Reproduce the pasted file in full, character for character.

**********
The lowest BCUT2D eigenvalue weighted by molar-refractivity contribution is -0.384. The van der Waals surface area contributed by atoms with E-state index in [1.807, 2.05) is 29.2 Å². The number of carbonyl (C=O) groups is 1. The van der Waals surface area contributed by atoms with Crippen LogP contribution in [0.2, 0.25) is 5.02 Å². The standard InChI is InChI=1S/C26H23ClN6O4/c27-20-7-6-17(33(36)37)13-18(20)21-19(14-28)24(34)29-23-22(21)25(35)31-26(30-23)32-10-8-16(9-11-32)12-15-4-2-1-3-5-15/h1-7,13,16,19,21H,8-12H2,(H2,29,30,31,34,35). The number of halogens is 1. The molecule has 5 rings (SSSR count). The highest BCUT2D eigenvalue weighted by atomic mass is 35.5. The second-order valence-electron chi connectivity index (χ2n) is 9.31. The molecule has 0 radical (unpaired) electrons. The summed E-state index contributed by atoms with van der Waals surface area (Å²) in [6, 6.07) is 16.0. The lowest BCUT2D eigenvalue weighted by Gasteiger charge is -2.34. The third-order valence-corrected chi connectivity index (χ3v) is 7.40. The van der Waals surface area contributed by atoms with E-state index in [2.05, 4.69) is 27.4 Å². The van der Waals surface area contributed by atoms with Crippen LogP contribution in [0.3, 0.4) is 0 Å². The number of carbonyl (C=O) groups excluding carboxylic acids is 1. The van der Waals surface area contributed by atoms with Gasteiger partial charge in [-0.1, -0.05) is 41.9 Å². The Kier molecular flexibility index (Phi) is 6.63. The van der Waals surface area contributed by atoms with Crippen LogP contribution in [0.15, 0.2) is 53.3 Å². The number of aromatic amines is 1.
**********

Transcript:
The lowest BCUT2D eigenvalue weighted by molar-refractivity contribution is -0.384. The van der Waals surface area contributed by atoms with E-state index in [1.807, 2.05) is 29.2 Å². The number of carbonyl (C=O) groups is 1. The van der Waals surface area contributed by atoms with Crippen LogP contribution in [0.2, 0.25) is 5.02 Å². The standard InChI is InChI=1S/C26H23ClN6O4/c27-20-7-6-17(33(36)37)13-18(20)21-19(14-28)24(34)29-23-22(21)25(35)31-26(30-23)32-10-8-16(9-11-32)12-15-4-2-1-3-5-15/h1-7,13,16,19,21H,8-12H2,(H2,29,30,31,34,35). The number of halogens is 1. The molecule has 5 rings (SSSR count). The highest BCUT2D eigenvalue weighted by atomic mass is 35.5. The second-order valence-electron chi connectivity index (χ2n) is 9.31. The molecule has 0 radical (unpaired) electrons. The summed E-state index contributed by atoms with van der Waals surface area (Å²) in [6, 6.07) is 16.0. The lowest BCUT2D eigenvalue weighted by Gasteiger charge is -2.34. The third-order valence-corrected chi connectivity index (χ3v) is 7.40. The van der Waals surface area contributed by atoms with E-state index in [2.05, 4.69) is 27.4 Å². The van der Waals surface area contributed by atoms with Crippen LogP contribution in [0.3, 0.4) is 0 Å². The number of carbonyl (C=O) groups excluding carboxylic acids is 1. The van der Waals surface area contributed by atoms with Gasteiger partial charge in [-0.1, -0.05) is 41.9 Å². The Kier molecular flexibility index (Phi) is 6.63. The van der Waals surface area contributed by atoms with Crippen LogP contribution in [0.15, 0.2) is 53.3 Å². The number of aromatic amines is 1.